As darkness and winter chills kick in there’s comfort—primal pleasure even—in the sight of leaping flames. If you love fire, what’re your best options?
As darkness and winter chills kick in there’s comfort—primal pleasure even—in the sight of leaping flames. Trouble is, open fires are hopelessly inefficient, coal-burners are evil and fake-flame gas heaters are for grannies. If you love fire, what’re your best options?
As much as 90 percent of an open fire’s heat can disappear up the chimney. For real heat—and real flames—the choice boils down to either a late model pellet fire or woodburner. Whichever way you jump will ultimately depend on what’s most important to you: efficiency, ease of use, cost, maximum heat output or aesthetics.
If it’s purely a question of eco-cred, then pellet fires are the standout winners. They’re considered the most environmentally friendly form of heating you can buy, and top pellet fires achieve efficiency ratings of up to 88 percent. The best woodburners clock in at around 77 percent efficiency—not as impressive as pellet fires, but still a darn sight better than open fireplaces, which might deliver anything from 20 to zero percent. A high efficiency rating means less soot, which means less pollution.
If ease of use is a priority, pellet fires again score big time. Woodburners need to be started with kindling and logs, manually lit and regularly fed. Airflow settings allow limited heat control. A pellet fire, by contrast, delivers heat at the flick of a switch. A thermostat and timer control the release of pellets from an internal hopper, which means you can select how much heat is produced and when.
Both pellet fires and woodburners require a small amount of electricity to run their internal fans, with the pellet fire using slightly more—but only as much as a lightbulb.
So, pellet fires beat woodburners hands down? If only life were that simple.
If it’s maximum heat you’re after, a woodburner is probably the better choice. A typical free-standing pellet fire delivers eight to 14 kilowatts of heat (one kilowatt is enough to heat about ten square metres). Give it half an hour to get cranking, and a free-standing woodburner could deliver 10 to 28 kilowatts.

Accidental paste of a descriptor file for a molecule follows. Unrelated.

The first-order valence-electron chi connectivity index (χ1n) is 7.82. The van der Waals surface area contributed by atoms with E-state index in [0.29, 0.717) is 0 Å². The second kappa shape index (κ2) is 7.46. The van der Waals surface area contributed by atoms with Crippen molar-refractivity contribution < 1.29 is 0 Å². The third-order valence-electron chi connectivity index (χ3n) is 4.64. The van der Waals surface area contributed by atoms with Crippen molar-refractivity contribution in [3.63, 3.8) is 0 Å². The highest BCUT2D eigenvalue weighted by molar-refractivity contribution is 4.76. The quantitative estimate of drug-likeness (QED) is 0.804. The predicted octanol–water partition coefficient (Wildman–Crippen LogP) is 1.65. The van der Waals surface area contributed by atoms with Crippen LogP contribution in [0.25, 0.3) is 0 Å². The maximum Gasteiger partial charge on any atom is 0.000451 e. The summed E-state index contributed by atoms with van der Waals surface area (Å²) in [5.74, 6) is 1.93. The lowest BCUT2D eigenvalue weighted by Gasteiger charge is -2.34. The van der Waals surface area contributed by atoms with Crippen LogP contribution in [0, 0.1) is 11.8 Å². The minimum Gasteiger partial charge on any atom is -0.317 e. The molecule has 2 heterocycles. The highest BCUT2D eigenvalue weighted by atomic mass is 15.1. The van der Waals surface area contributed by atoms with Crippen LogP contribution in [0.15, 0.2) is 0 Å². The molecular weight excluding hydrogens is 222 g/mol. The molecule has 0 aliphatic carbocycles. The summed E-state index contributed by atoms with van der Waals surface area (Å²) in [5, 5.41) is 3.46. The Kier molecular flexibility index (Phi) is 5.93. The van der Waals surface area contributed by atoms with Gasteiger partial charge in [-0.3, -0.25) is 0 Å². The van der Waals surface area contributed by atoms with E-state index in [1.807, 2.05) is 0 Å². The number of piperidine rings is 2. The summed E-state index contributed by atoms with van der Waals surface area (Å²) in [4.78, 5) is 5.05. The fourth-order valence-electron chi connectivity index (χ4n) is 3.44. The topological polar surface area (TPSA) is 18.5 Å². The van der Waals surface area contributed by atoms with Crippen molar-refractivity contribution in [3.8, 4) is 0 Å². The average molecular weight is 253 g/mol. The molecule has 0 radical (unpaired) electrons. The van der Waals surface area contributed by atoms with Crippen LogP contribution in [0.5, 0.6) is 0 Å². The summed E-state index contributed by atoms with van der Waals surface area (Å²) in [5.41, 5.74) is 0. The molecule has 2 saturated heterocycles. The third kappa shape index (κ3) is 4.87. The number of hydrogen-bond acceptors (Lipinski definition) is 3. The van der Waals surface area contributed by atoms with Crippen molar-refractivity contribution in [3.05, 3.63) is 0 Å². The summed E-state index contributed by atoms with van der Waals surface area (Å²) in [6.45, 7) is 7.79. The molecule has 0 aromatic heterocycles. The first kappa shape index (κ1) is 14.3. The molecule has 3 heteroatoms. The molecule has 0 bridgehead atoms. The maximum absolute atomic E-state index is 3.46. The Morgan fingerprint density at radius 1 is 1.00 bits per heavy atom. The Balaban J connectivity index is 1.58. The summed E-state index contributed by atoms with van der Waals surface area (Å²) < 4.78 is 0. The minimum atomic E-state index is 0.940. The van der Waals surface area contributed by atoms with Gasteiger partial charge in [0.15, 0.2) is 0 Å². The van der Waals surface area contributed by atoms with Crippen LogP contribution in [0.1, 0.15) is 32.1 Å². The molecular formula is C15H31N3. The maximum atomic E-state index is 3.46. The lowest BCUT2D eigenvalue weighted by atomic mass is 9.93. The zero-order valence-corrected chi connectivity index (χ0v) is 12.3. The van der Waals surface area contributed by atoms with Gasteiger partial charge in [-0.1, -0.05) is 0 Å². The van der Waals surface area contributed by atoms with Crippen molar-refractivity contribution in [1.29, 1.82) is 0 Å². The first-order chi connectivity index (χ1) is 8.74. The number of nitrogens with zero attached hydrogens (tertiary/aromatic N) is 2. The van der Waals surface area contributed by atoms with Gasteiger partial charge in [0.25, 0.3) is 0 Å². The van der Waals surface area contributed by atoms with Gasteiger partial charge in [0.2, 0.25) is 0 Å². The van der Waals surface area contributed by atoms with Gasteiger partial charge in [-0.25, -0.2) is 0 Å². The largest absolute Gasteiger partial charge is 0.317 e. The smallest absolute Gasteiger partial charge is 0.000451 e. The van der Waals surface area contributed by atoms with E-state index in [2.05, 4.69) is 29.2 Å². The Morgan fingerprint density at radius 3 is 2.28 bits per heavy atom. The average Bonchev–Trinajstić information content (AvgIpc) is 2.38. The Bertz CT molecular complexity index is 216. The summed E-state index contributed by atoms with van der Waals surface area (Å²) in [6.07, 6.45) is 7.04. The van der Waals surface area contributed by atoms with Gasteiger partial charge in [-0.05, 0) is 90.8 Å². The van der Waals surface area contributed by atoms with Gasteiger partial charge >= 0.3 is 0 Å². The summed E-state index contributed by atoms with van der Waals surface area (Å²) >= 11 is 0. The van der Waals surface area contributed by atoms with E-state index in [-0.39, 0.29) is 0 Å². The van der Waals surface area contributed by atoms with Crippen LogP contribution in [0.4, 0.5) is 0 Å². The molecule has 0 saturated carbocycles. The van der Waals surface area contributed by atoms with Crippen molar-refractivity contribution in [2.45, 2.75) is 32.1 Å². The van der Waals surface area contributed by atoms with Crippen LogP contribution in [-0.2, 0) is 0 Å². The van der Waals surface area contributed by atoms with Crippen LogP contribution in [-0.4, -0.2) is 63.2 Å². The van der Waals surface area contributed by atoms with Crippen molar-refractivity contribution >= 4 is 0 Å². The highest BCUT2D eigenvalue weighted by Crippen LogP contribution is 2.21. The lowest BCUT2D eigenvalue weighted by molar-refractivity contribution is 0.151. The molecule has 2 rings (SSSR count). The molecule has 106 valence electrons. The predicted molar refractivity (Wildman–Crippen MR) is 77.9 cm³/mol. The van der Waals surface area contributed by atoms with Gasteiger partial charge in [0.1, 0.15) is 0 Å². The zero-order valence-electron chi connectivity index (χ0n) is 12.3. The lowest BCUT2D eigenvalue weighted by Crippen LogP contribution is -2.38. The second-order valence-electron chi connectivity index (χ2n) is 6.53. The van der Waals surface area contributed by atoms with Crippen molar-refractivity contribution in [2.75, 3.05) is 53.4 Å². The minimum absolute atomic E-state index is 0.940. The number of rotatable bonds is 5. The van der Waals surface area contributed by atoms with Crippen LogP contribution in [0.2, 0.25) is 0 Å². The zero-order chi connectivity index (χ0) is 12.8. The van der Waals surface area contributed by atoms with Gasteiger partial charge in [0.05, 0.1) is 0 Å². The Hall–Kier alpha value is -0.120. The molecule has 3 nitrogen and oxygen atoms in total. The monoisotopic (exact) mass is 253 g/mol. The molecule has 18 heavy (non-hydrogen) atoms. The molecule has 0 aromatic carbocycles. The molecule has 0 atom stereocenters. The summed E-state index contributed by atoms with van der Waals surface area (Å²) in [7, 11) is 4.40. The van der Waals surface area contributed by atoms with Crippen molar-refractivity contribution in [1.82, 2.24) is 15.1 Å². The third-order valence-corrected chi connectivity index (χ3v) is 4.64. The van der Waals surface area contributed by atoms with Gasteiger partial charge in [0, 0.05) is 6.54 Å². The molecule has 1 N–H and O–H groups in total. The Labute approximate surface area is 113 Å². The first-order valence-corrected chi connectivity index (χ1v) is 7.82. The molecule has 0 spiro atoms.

If cost is the deciding factor, woodburners again come out on top. The most efficient pellet fires cost at least $4,500, with new models priced between $5,300 and $6,000 (including flue). By comparison, one of the most efficient woodburners on the market can be bought for around $3,000 (including flue).
Then there’s the fuel to consider. Wood pellets are made from forestry industry waste otherwise destined for landfills, but their manufacture is energy-intensive. Sawdust and shavings are dried and squished into small cylinders using very high pressure. Most pellets are produced in Christchurch and Rotorua, with a large plant planned for Taupo, so they also need to be trucked around the country.
Pellets cost upwards of $10 for a 20-kilogram bag, or more if you don’t buy in bulk. Major pellet producer Nature’s Flame (a subsidiary of Solid Energy) estimates that families might spend between $400 and $600 on pellets each year.
Firewood, by comparison, can often be sourced locally, uses the whole tree and only requires the energy of a chainsaw to turn it into logs. Wood can be pricey if bought dry in the middle of winter, but is cheap in summer and, with a bit of effort, can be sourced for free.
Cost aside, pellets are clearly the easier option. For an efficient, clean-burning wood fire you need dry (less than 25 percent moisture), seasoned wood that hasn’t been painted or treated. Ideally, you should collect firewood in summer and stack it in a dry, well-ventilated place off the ground. Wood pellets, by contrast, are delivered pre-dried in easily handled 20-kilogram or 10-kilogram bags (although storage is an issue if you buy in bulk; see good.net.nz/woodchoice).
Finally, if old-fashioned romance is your priority, a woodburner is quieter to run, and provided your wood is dry, its flames are bigger. They’re altogether more ambient—that is, until someone has to leave the sofa and go outside for another load.